The French philosopher Voltaire once quipped, “The art of medicine consists in amusing the patient until nature cures the disease.” Ouch. As someone who toils daily at enhancing vision and eradicating ocular disease, I find Voltaire’s assertion a bit offensive. However, bruised ego aside, there is some truth in his words. Take keratoconus, for instance.

Since my early days with Drs. Robert Morrison and James Aquavella, I have been immersed in keratoconus. I learned quickly that the complexity and demands of keratoconus patients are diametrically opposed to running a busy, efficient practice. In other words, if you are seeing 25 to 30 patients daily, you do not want all of them to have keratoconus.

For this reason, I have taken to reserving a fixed number of daily appointments for keratoconus. Even so, between my office and the University of Rochester resident’s clinic, I still see more than 700 keratoconus visits per year. Some are young, emerging keratoconus patients, while others have been with me for 3 decades. Just what has this diverse demographic taught me through the years? Voltaire may very well have been correct.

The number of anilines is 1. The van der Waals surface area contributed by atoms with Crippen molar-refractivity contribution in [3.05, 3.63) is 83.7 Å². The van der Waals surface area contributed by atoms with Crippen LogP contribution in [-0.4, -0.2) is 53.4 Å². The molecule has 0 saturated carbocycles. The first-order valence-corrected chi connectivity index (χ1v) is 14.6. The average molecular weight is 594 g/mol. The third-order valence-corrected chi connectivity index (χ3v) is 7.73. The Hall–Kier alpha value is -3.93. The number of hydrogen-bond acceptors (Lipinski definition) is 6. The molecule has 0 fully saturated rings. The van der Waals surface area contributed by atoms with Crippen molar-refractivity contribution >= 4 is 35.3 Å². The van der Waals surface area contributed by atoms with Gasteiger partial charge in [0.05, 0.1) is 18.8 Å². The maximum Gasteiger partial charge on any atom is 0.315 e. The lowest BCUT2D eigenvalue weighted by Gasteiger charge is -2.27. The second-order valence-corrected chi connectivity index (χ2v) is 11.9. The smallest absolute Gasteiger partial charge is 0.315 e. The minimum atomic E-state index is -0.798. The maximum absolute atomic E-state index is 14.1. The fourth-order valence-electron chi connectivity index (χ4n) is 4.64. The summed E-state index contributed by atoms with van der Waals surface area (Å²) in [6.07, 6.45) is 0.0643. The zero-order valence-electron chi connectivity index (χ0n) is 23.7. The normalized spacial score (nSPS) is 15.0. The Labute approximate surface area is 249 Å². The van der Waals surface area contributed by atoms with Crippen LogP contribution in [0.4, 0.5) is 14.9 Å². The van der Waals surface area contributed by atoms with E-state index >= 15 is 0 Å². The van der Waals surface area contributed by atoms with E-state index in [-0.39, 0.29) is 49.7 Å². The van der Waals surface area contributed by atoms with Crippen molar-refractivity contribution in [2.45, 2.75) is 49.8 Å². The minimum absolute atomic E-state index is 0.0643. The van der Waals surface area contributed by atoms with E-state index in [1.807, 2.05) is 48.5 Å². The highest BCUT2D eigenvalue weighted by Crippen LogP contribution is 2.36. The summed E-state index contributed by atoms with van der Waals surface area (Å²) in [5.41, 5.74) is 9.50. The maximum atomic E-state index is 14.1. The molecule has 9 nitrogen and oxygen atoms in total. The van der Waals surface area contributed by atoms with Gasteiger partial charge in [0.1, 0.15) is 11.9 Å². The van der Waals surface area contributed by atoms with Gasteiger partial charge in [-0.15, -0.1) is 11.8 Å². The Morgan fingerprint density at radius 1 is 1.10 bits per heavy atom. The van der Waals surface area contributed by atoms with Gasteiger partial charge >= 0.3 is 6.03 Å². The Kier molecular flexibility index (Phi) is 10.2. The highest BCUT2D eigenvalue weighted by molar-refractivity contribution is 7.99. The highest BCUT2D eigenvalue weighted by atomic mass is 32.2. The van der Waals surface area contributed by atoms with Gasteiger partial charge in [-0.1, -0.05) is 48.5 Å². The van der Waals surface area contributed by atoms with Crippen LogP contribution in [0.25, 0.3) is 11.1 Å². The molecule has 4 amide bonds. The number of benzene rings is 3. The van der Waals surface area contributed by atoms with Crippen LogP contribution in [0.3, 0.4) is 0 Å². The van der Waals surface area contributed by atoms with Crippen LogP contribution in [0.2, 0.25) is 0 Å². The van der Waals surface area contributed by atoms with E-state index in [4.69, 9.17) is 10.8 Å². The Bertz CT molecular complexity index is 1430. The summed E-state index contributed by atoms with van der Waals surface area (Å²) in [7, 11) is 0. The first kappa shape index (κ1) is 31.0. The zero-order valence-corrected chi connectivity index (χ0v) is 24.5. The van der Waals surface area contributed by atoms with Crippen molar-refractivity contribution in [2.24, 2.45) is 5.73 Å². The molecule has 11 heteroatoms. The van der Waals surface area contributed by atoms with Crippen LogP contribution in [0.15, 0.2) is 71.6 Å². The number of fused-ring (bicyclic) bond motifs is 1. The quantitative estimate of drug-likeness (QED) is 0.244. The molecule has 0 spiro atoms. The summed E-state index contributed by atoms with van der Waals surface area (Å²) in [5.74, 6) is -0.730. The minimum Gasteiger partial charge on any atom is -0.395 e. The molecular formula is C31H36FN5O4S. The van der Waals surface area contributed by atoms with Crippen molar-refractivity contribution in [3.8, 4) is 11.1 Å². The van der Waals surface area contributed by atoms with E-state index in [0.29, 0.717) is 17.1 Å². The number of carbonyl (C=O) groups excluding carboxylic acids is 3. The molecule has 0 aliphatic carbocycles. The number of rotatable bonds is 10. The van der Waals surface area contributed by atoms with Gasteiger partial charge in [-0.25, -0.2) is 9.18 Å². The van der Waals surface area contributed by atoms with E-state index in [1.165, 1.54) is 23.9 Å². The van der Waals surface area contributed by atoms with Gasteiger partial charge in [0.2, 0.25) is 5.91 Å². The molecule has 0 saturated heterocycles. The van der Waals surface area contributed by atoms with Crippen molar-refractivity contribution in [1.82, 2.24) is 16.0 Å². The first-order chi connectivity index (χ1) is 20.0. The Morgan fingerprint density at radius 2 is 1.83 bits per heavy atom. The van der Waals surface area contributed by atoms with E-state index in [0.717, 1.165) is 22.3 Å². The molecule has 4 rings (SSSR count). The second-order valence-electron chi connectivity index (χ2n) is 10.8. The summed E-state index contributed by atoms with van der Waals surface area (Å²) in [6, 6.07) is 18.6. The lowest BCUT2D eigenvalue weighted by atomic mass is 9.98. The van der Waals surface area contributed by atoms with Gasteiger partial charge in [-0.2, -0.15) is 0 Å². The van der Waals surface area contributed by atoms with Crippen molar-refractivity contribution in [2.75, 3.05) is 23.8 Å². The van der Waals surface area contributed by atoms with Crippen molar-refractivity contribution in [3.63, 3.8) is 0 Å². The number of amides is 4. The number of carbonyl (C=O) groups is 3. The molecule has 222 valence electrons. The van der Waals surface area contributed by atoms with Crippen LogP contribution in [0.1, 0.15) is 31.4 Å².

For those who see their share of keratoconus patients, you know exactly what I mean. A primary, idiopathic keratoconus patient may initially present in their late teens or early 20s and, over the ensuing 10 to 20 years, progress. Rapidly.

During that time, we frantically manage the course of disease with a variety of contact lenses, running the gamut from specialty design soft lenses to complex scleral designs. We caution patients against eye rubbing, discuss complementary alternative medicine strategies and employ topical antihistamines, mast-cell stabilizers and corticosteroids ... all in the name of quelling ocular surface inflammation and mitigating keratocyte apoptosis.

Michael D. DePaolis